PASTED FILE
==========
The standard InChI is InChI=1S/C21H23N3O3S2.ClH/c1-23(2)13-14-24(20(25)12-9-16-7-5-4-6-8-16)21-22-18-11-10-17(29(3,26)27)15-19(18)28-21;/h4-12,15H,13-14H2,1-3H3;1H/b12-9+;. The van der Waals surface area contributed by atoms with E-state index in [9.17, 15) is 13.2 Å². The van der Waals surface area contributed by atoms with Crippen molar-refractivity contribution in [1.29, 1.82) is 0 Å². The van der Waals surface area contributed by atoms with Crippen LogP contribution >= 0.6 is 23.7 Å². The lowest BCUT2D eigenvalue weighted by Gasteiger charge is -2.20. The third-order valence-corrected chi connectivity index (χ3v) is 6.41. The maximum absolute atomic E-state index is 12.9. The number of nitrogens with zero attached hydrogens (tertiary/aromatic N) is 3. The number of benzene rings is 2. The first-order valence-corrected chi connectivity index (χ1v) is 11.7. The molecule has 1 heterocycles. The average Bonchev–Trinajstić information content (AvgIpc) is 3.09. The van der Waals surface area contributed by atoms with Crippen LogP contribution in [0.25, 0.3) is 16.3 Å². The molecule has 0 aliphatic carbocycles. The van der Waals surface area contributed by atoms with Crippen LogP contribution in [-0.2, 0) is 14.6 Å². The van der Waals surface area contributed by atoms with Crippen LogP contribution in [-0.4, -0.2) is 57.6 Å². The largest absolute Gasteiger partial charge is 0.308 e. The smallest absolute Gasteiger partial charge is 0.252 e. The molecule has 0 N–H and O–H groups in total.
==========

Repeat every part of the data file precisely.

The standard InChI is InChI=1S/C21H23N3O3S2.ClH/c1-23(2)13-14-24(20(25)12-9-16-7-5-4-6-8-16)21-22-18-11-10-17(29(3,26)27)15-19(18)28-21;/h4-12,15H,13-14H2,1-3H3;1H/b12-9+;. The van der Waals surface area contributed by atoms with E-state index in [9.17, 15) is 13.2 Å². The van der Waals surface area contributed by atoms with Crippen molar-refractivity contribution in [1.29, 1.82) is 0 Å². The van der Waals surface area contributed by atoms with Crippen LogP contribution >= 0.6 is 23.7 Å². The lowest BCUT2D eigenvalue weighted by Gasteiger charge is -2.20. The third-order valence-corrected chi connectivity index (χ3v) is 6.41. The maximum absolute atomic E-state index is 12.9. The number of nitrogens with zero attached hydrogens (tertiary/aromatic N) is 3. The number of benzene rings is 2. The first-order valence-corrected chi connectivity index (χ1v) is 11.7. The molecule has 1 heterocycles. The average Bonchev–Trinajstić information content (AvgIpc) is 3.09. The van der Waals surface area contributed by atoms with Crippen LogP contribution in [0.25, 0.3) is 16.3 Å². The molecule has 0 aliphatic carbocycles. The van der Waals surface area contributed by atoms with Crippen LogP contribution in [-0.2, 0) is 14.6 Å². The van der Waals surface area contributed by atoms with Crippen LogP contribution in [-0.4, -0.2) is 57.6 Å². The largest absolute Gasteiger partial charge is 0.308 e. The smallest absolute Gasteiger partial charge is 0.252 e. The molecule has 0 N–H and O–H groups in total.